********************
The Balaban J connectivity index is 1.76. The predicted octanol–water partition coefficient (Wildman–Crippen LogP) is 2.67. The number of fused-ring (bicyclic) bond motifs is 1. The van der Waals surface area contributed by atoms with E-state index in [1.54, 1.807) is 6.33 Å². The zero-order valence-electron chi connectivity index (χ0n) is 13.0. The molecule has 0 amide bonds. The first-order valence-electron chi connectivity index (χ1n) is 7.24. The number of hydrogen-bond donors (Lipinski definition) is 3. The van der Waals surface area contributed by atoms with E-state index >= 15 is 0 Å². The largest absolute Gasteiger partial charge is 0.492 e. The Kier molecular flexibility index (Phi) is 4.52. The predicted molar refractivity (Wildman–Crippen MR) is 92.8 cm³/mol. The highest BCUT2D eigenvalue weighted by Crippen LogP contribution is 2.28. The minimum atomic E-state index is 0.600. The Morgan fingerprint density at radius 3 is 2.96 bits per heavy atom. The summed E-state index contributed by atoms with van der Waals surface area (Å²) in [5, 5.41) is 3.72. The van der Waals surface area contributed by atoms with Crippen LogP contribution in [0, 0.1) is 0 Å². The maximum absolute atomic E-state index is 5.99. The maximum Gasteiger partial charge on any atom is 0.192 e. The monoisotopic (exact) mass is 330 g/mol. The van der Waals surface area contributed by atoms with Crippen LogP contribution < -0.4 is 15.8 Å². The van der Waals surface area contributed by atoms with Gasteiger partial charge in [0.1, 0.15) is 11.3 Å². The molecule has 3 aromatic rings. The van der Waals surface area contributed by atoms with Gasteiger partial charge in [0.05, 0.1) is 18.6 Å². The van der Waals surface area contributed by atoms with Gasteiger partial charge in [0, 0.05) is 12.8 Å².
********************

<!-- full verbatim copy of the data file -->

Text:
The Balaban J connectivity index is 1.76. The predicted octanol–water partition coefficient (Wildman–Crippen LogP) is 2.67. The number of fused-ring (bicyclic) bond motifs is 1. The van der Waals surface area contributed by atoms with E-state index in [1.54, 1.807) is 6.33 Å². The zero-order valence-electron chi connectivity index (χ0n) is 13.0. The molecule has 0 amide bonds. The first-order valence-electron chi connectivity index (χ1n) is 7.24. The number of hydrogen-bond donors (Lipinski definition) is 3. The van der Waals surface area contributed by atoms with E-state index >= 15 is 0 Å². The largest absolute Gasteiger partial charge is 0.492 e. The Kier molecular flexibility index (Phi) is 4.52. The predicted molar refractivity (Wildman–Crippen MR) is 92.8 cm³/mol. The highest BCUT2D eigenvalue weighted by Crippen LogP contribution is 2.28. The minimum atomic E-state index is 0.600. The Morgan fingerprint density at radius 3 is 2.96 bits per heavy atom. The summed E-state index contributed by atoms with van der Waals surface area (Å²) in [5, 5.41) is 3.72. The van der Waals surface area contributed by atoms with Crippen LogP contribution in [0, 0.1) is 0 Å². The maximum absolute atomic E-state index is 5.99. The maximum Gasteiger partial charge on any atom is 0.192 e. The monoisotopic (exact) mass is 330 g/mol. The van der Waals surface area contributed by atoms with Crippen LogP contribution < -0.4 is 15.8 Å². The van der Waals surface area contributed by atoms with Gasteiger partial charge in [0.1, 0.15) is 11.3 Å². The molecule has 3 aromatic rings. The van der Waals surface area contributed by atoms with Gasteiger partial charge in [0.05, 0.1) is 18.6 Å². The van der Waals surface area contributed by atoms with Gasteiger partial charge in [0, 0.05) is 12.8 Å².